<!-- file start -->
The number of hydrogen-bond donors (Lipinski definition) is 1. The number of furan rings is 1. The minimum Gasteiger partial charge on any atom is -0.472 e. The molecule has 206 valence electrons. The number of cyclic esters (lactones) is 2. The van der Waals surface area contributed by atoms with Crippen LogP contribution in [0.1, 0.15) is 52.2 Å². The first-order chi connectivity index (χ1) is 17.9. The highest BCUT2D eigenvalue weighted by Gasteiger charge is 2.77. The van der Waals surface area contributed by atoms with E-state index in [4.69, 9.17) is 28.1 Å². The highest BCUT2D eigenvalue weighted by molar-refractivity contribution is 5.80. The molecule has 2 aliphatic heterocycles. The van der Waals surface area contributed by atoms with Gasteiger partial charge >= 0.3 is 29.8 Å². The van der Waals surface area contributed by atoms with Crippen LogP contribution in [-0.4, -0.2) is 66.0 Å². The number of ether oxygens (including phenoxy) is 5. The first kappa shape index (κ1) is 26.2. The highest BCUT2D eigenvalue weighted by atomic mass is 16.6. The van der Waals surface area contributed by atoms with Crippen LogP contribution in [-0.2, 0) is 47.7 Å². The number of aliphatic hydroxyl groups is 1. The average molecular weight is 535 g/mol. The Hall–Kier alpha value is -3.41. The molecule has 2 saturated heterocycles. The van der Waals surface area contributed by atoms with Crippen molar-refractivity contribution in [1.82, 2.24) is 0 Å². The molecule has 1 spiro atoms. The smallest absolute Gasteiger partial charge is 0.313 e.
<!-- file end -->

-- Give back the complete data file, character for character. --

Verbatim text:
The number of hydrogen-bond donors (Lipinski definition) is 1. The number of furan rings is 1. The minimum Gasteiger partial charge on any atom is -0.472 e. The molecule has 206 valence electrons. The number of cyclic esters (lactones) is 2. The van der Waals surface area contributed by atoms with Crippen LogP contribution in [0.1, 0.15) is 52.2 Å². The first-order chi connectivity index (χ1) is 17.9. The highest BCUT2D eigenvalue weighted by Gasteiger charge is 2.77. The van der Waals surface area contributed by atoms with E-state index in [4.69, 9.17) is 28.1 Å². The highest BCUT2D eigenvalue weighted by molar-refractivity contribution is 5.80. The molecule has 2 aliphatic heterocycles. The van der Waals surface area contributed by atoms with Gasteiger partial charge >= 0.3 is 29.8 Å². The van der Waals surface area contributed by atoms with Crippen LogP contribution in [-0.4, -0.2) is 66.0 Å². The number of ether oxygens (including phenoxy) is 5. The first kappa shape index (κ1) is 26.2. The highest BCUT2D eigenvalue weighted by atomic mass is 16.6. The van der Waals surface area contributed by atoms with Crippen LogP contribution in [-0.2, 0) is 47.7 Å². The number of aliphatic hydroxyl groups is 1. The average molecular weight is 535 g/mol. The Hall–Kier alpha value is -3.41. The molecule has 2 saturated heterocycles. The van der Waals surface area contributed by atoms with Crippen molar-refractivity contribution in [1.82, 2.24) is 0 Å². The molecule has 1 spiro atoms. The smallest absolute Gasteiger partial charge is 0.313 e.